Genzyme again rejects Sanofi buyout offer
CAMBRIDGE, Mass. The board of directors of Genzyme again has rejected a buyout offer by French drug maker Sanofi-Aventis, Genzyme said Thursday.
The biotech company’s board unanimously turned down the hostile offer Sanofi made Monday to acquire Genzyme for $18.5 billion, or $69 per share, saying it was “opportunistic” and undervalued the company.
Specifically, Genzyme said Sanofi’s offer failed to recognize its late-stage development pipeline, which includes three drugs it plans to launch by the end of 2013, including alemtuzumab, a therapy for multiple sclerosis that the company said was “potentially transformative” and had potential to capture a significant share of the global MS market after its 2012 launch. The company also has pursued a plan to cut costs and improve manufacturing and other operations, which it said Sanofi’s deal did not take into account.
Genzyme focuses on therapies to treat such rare, genetic diseases as Fabry disease and Gaucher disease, but shortages of drugs used to treat those diseases –– such as Fabrazyme (agalsidase beta) and Cerezyme (imiglucerase) –– arose last year due to product contamination issues at Genzyme’s manufacturing plants.
If successful, Sanofi’s acquisition of Genzyme would be among the largest in the industry since the wave of high-priced buyouts last year in which Pfizer bought Wyeth, Merck bought Schering-Plough and Roche bought the remaining stock of Genentech that it didn’t already own. In all three cases, the main objective was to gain access to the acquired companies’ significant portfolios and pipelines of specialty drugs, particularly biologics.
Walgreens collaborates with two groups to drive flu prevention, boost awareness
DEERFIELD, Ill. Underscoring its determination to be the nation’s premier source of flu immunization services, Walgreens on Thursday revealed it is working with the National Foundation for Infectious Diseases to educate the public and health professionals about flu prevention resources. In addition, Walgreens has joined with Families Fighting Flu, a nonprofit organization of families and healthcare practitioners, to heighten flu awareness and encourage vaccinations for children and families.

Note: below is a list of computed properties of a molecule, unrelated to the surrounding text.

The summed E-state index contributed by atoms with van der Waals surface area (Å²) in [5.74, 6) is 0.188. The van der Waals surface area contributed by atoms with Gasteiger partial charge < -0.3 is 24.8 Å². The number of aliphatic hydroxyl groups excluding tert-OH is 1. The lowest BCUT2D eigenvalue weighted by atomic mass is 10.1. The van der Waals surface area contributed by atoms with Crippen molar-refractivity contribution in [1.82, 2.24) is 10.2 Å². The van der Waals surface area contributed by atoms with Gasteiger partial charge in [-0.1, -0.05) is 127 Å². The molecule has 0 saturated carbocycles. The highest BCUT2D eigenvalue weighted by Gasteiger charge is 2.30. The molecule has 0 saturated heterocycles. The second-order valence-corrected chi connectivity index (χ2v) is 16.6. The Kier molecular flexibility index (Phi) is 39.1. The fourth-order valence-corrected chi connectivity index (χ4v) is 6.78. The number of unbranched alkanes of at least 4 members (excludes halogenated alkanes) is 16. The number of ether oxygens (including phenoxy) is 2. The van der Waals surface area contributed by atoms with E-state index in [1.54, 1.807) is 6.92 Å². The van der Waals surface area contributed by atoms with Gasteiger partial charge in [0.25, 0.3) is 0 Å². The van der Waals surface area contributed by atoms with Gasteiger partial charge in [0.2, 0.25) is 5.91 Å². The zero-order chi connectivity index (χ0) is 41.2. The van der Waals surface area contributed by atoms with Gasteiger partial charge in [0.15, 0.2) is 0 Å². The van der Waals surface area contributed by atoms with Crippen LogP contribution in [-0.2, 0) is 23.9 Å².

In a flu season kickoff, NFID held its annual news conference in Washington, D.C., on Thursday. Health experts at the event discussed immunizations as the best protection against flu viruses and offered new information from the medical community. They also highlighted the complementary role that Walgreens and other pharmacies now play for immunization services within the U.S. healthcare system.
“Working with NFID and Families Fighting Flu –– and through ongoing efforts with the medical community and government agencies –– we’ll continue to arm the public with the information they need to protect themselves,” said Kermit Crawford, Walgreens president of pharmacy services. “With new [Centers for Disease Control and Prevention] recommendations, an all-in-one vaccine and unprecedented access to flu shots, our goal is to achieve higher immunization rates that can lead to a lower incidence of flu in the United States this season.”
Walgreens pharmacists, along with clinicians at its in-store Take Care Clinics, provided some 7 million vaccinations during the 2009-2010 flu season. This year, the company has set a much higher goal: to immunize 15 million Americans nationwide.
Spherix’s Type 2 diabetes drug caused ‘significant drop’ in patients’ HbA1c levels
BETHESDA, Md. Relatively healthy patients with Type 2 diabetes experienced a significant reduction in blood-sugar levels when taking an investigational treatment for Type 2 diabetes made by Spherix, the biotechnology company said Thursday.
Spherix announced results of a phase-3 trial of D-tagatose, which showed that the drug was more effective in American patients than in Indian patients.
“These are promising results, and we are pleased with the significant drop in HbA1c levels among patients treated with D-tagatose,” Spherix CEO Claire Kruger said. “As a monotherapy in a patient population with mild disease, this achievement is even more compelling.”